Roger Jaensch, Minister for Environment and Parks
Guy Barnett, Minister for Primary Industries and Water
Elise Archer, Minister for Heritage
During National Volunteer Week (which runs from 18-24 May) it’s important that we recognise the important contribution Tasmania’s skilled and hardworking volunteers make in supporting the Tasmanian community.
More than 3000 volunteers contribute to programs and activities across the Department of Primary Industries, Parks, Water and Environment (DPIPWE) to deliver key priorities.
While much of the volunteering which would normally be undertaken in these areas is on-hold due to the COVID-19 pandemic, it’s important that we recognise the commitment and dedication of volunteers.
Volunteers work alongside DPIPWE employees to protect the biodiversity of Tasmania, welcome visitors, provide tours and education, support sustainable fisheries, and contribute to conservation efforts to protect Tasmania’s historical heritage, flora and fauna.
More than 2400 volunteers play an integral role in supporting the work of PWS across its network of 19 national parks and more than 800 reserves.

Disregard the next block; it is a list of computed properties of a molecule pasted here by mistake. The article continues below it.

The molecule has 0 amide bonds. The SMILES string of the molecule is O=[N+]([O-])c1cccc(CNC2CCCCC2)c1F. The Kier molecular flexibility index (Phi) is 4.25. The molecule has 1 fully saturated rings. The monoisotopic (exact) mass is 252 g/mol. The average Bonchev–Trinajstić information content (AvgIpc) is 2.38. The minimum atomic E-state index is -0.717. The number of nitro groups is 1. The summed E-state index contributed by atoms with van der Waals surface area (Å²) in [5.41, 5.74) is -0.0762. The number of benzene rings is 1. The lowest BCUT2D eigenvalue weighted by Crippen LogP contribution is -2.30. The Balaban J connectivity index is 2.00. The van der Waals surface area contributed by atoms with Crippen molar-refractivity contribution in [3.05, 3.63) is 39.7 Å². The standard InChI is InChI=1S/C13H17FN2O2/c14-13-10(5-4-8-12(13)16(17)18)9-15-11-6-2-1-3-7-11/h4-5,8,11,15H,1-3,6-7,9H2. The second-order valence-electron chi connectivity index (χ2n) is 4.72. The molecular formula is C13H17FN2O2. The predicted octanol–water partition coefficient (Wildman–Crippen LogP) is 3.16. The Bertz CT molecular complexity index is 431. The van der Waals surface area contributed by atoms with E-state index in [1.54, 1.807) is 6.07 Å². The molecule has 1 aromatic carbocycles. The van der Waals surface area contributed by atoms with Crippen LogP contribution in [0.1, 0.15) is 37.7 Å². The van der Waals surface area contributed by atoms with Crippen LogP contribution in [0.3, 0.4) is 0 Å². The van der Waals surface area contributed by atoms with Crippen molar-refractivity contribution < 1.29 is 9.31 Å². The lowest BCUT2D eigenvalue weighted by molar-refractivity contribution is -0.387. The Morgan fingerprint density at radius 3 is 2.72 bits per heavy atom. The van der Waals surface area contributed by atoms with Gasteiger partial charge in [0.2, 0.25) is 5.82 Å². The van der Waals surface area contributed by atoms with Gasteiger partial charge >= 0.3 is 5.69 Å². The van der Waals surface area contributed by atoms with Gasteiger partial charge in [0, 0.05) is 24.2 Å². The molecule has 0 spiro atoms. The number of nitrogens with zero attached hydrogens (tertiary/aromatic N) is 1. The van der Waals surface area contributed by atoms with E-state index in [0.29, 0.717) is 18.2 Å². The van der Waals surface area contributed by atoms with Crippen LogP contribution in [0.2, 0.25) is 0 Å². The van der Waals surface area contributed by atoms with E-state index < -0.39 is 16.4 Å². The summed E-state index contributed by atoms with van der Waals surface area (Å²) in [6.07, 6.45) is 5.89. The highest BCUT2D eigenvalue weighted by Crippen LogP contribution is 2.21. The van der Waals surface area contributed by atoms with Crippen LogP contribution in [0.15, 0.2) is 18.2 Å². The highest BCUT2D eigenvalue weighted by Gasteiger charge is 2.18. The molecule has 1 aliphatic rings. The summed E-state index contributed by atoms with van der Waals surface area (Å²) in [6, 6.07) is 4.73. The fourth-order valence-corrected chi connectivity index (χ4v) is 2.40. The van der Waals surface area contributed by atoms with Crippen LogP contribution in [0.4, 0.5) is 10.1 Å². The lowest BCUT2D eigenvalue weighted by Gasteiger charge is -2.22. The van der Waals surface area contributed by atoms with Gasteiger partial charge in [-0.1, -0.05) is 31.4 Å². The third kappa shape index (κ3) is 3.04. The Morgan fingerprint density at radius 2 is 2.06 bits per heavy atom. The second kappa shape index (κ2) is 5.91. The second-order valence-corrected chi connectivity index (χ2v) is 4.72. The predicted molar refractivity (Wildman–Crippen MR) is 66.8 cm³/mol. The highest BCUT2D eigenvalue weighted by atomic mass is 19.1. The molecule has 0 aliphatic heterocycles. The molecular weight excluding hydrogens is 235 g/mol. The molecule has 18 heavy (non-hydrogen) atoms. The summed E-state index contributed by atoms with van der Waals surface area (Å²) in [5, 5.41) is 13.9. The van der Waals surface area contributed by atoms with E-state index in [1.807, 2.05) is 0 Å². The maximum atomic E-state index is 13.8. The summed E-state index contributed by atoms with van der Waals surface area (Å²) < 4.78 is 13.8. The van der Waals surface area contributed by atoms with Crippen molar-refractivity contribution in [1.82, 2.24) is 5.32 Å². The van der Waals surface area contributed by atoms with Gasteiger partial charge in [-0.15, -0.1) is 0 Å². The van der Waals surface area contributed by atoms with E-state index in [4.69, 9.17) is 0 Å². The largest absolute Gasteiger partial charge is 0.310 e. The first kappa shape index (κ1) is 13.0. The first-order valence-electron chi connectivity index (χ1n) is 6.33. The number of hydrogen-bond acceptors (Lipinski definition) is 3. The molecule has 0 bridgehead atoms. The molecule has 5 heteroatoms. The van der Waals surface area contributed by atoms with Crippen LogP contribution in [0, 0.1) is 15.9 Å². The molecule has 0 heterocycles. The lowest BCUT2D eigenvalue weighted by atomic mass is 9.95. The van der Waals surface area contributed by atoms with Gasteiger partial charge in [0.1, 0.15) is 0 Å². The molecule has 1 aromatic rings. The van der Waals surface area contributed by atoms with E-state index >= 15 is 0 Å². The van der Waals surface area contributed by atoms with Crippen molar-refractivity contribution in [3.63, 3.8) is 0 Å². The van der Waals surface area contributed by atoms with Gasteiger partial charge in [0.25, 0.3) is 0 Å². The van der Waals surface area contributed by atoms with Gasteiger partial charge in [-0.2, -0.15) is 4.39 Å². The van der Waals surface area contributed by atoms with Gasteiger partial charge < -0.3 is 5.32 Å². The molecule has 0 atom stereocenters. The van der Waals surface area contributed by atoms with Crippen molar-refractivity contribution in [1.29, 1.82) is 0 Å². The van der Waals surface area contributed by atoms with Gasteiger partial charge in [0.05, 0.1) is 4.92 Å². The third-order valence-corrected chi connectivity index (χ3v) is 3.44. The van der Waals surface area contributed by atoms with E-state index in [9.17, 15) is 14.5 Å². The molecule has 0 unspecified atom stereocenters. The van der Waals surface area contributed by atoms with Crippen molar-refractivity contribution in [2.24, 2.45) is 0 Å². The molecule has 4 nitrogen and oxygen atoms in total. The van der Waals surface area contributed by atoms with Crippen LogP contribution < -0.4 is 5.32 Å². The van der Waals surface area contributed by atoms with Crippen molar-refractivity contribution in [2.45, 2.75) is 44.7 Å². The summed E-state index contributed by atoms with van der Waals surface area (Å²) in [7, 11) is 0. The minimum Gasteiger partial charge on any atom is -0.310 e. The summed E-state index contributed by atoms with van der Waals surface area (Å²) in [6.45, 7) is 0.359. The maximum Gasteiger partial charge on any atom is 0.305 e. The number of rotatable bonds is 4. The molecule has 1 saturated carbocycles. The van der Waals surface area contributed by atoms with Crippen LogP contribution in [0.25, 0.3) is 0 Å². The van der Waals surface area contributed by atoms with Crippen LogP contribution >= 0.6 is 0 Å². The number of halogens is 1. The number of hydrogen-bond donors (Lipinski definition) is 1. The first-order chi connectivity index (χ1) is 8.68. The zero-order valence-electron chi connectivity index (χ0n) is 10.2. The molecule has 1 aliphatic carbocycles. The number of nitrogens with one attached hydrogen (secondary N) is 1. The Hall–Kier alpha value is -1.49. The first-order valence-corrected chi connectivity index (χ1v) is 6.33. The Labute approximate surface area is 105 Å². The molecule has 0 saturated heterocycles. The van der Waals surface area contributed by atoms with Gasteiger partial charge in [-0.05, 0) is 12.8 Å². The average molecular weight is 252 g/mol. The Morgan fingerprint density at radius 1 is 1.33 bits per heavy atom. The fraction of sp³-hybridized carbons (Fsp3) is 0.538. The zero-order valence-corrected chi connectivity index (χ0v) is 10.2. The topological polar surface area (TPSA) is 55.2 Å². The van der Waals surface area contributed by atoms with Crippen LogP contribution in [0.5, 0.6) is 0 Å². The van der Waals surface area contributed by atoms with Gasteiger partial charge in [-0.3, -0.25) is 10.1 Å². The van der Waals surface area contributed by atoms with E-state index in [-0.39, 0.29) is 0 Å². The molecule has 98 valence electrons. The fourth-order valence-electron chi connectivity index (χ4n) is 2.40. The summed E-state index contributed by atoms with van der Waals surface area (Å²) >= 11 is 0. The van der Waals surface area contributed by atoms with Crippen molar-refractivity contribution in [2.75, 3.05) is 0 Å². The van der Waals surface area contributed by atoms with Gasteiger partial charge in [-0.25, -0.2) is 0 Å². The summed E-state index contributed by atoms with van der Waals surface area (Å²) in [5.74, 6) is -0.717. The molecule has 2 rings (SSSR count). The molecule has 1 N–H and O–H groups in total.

They donate their time looking after visitors and welcoming campers, working alongside PWS employees maintaining local reserves, improving the condition of walking tracks and undertaking general maintenance and weed control. The PWS is looking forward to many of these activities restarting once it is safe to do so.
Volunteer caretakers provide a significant service for visitors at a number of popular sites and play an integral role in looking after reserves, through practical maintenance and conservation work.
Volunteers also add value to a range of DPIPWE heritage, marine, flora and fauna conservation programs, including efforts to build enduring populations of the Tasmanian Devil and Orange Bellied Parrot in the wild.
Water and Marine Resources volunteers also participate in the Fishcare Tasmania program, providing education and information to support sustainable fishing practices across the Tasmanian community.
And, more than 120 volunteers support the Royal Tasmanian Botanical Gardens, working across visitor services, gardening groups and in the Tasmanian Seedbank.
The work of volunteers will be even more important as services re-open and programs resume, and we look forward to welcoming volunteers back as soon as it is safe to do so.
We thank all volunteers for the important contribution they make in supporting Tasmania’s natural and cultural heritage programs.